During the winter time, the lack of sun and overwhelm from the holidays are just some of the many contributors to imbalanced serotonin levels, our happy hormone. One effective way we can increase our serotonin is through our diet. Foods don’t have serotonin in them, but foods do have Tryptophan. Tryptophan is an essential amino acid found in many protein-based foods and dietary proteins including meats, dairy, fruits, and seeds. It is a precursor of serotonin synthesis but must be obtained through diet because it cannot be synthesized by the body. In other words, tryptophan converts to serotonin in the brain, but that must be achieved through the diet.
The recommended daily intake for Tryptophan is 280 mg.
Below are 5 Serotonin Boosting Recipes that are quick, easy to prepare, and high in Tryptophan. Use these recipes anytime you are needing a boost to your serotonin levels. Recipes can be adjusted based on your dietary preference.
The Sunshine Smoothie (Vegan)
1/2 cup Blueberries
1 ripe Banana
1-2 handful of leafy greens(spinach and/or kale)
½ -1 cup Soy milk (dependent on preference of thickness)
1 tbsp. Almond Butter
1 tbsp. of Pumpkin Seeds
1 tsp Hemp seeds
½ tsp Flax meal
¼ tsp Spirulina
Add the leafy greens and blueberries to a blender and blend for 10 seconds. (Blending up the greens first allows them to break up more.)
Add remaining ingredients to blender and blend until smooth.
*Optional: add ice to get a cold, crunchy-textured smoothie.
3 Mixed Nuts
1 cup-Pistachio Nuts
1. Combine all nuts in one bowl and mix.
Keep in an airtight container/jar
*Optional: Chop up walnuts and halve the almonds beforehand.
Salmon Quinoa Bowl (Dairy and Gluten Free)
3-4 oz Wild-caught Salmon (cooked to your preference)
1 large Egg (with yolk)
1 cup cooked Tri-blend Quinoa
1-2 handful of Leafy Greens (spinach and/or kale)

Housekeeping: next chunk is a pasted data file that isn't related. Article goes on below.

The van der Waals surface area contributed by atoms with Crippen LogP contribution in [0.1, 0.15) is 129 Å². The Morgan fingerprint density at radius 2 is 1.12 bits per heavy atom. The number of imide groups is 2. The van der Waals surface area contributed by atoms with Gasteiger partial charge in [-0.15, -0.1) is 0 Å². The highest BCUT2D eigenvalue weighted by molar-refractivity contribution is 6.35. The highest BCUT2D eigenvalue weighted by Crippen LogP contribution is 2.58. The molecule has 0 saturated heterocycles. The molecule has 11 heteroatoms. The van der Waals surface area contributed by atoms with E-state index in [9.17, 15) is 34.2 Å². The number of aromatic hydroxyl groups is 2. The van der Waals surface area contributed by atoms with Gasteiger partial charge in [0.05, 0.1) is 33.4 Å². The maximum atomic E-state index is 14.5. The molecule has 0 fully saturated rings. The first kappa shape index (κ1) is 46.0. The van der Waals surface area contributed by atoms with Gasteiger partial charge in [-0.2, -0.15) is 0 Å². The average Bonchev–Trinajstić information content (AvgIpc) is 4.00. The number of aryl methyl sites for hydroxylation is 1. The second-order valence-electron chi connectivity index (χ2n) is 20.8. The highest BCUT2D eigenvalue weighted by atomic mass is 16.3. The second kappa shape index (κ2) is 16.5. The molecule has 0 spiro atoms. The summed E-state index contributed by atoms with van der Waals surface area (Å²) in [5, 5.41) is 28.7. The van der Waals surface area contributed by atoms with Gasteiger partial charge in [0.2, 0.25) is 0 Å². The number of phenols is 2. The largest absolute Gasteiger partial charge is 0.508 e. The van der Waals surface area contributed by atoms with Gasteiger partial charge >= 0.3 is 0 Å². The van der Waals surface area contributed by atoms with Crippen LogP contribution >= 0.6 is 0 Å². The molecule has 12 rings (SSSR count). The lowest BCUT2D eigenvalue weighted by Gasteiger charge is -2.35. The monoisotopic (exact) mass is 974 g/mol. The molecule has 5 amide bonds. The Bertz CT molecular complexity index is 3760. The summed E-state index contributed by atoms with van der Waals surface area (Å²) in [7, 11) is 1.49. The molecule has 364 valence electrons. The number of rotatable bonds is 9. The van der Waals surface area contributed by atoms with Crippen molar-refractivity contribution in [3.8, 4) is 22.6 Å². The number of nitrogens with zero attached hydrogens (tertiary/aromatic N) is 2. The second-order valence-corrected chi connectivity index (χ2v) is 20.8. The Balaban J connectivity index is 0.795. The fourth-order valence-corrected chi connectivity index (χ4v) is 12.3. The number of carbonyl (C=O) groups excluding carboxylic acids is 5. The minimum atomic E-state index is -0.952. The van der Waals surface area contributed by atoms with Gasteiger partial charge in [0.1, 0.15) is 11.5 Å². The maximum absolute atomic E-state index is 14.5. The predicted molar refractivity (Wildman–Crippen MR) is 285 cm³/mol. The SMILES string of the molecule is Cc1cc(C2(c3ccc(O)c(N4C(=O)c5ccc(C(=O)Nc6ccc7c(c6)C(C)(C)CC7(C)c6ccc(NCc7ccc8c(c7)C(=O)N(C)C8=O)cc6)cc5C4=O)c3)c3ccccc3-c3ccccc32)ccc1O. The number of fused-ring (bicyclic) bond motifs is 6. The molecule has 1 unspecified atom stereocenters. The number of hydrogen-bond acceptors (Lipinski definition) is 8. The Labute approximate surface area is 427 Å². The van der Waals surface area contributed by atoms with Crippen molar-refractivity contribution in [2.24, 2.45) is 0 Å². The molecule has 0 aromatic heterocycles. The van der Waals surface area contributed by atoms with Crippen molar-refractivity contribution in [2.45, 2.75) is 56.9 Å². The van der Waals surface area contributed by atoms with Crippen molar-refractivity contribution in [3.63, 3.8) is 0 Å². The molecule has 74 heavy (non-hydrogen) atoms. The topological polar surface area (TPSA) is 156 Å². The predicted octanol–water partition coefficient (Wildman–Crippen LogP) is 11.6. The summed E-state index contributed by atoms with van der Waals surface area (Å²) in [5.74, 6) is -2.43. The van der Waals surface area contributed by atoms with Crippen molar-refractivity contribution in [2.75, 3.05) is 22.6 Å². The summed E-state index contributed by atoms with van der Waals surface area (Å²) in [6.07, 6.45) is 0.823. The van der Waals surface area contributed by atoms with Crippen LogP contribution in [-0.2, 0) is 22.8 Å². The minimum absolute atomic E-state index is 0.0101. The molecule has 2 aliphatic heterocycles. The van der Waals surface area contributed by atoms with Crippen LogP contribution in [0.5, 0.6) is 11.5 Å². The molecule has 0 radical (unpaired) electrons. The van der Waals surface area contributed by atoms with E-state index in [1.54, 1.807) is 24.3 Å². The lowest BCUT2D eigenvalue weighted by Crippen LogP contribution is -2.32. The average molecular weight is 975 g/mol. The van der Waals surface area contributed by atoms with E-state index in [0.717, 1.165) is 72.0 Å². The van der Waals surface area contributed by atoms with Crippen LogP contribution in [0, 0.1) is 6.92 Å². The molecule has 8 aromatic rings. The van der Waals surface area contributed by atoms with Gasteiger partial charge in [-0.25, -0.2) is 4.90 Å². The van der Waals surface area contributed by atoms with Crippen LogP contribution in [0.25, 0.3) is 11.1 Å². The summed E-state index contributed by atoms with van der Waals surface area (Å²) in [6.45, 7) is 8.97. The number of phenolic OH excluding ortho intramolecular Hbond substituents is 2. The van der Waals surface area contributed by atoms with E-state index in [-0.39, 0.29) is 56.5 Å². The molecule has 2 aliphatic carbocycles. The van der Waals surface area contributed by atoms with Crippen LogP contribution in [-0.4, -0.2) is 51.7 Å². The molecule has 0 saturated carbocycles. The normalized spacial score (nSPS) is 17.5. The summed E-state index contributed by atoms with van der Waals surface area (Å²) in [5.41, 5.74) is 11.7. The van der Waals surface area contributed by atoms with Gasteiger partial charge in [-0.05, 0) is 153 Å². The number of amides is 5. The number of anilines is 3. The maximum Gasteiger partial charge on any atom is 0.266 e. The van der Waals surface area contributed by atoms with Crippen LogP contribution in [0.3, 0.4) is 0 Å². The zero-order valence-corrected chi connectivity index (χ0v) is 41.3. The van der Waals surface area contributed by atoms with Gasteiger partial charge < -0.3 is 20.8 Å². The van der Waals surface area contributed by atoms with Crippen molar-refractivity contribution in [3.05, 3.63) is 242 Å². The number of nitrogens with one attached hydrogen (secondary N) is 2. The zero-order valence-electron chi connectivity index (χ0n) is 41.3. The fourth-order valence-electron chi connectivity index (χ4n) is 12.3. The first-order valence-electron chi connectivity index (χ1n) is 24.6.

¼ cup Cooked Edamame
¼ cup chopped Almonds & Walnuts
1. Prepare the quinoa over the stove or in rice cooker.
2. Prepare your Edamame while the quinoa cooks.
3. Coat the salmon with an oil, then bake in the oven 400 °F for 9-12 minutes.
4. Cook your egg to your liking (hard-boiled is my preference for this recipe).
5. Chop up almonds and walnuts and slice up the avocado.
6. Once everything has cooked, make a bed of quinoa at the bottom of a bowl.
7. Add the salmon, edamame, leafy greens, and egg.
8. Top with the avocado and chopped almonds and walnuts.
1 ¼ cup cooked Edamame
½ cup low or Zero-Fat Yogurt
Juice of 1/2 Lemon
1/2 tsp Sesame Oil
1/2 tsp Chili Powder (optional)
Handful chopped Cilantro
A pinch of salt and pepper
1. Simply blend all the ingredients in a blender or food processor. If the dip is too thick, you can add more yogurt to get the consistency you like, but it should be coarse, not smooth. Use it as a dip or serve on toast!
Lentil & vegetable Stew (Vegan)
1 pound of Lentils, soaked overnight and rinsed
1 chopped Onion
2 chopped Carrots
2 chopped stalks of Celery
1 chopped bunch of Kale, with ribs removed
1 chopped Sweet Potato
1 tbsp of Nutritional Yeast
8 cups of Vegetable Broth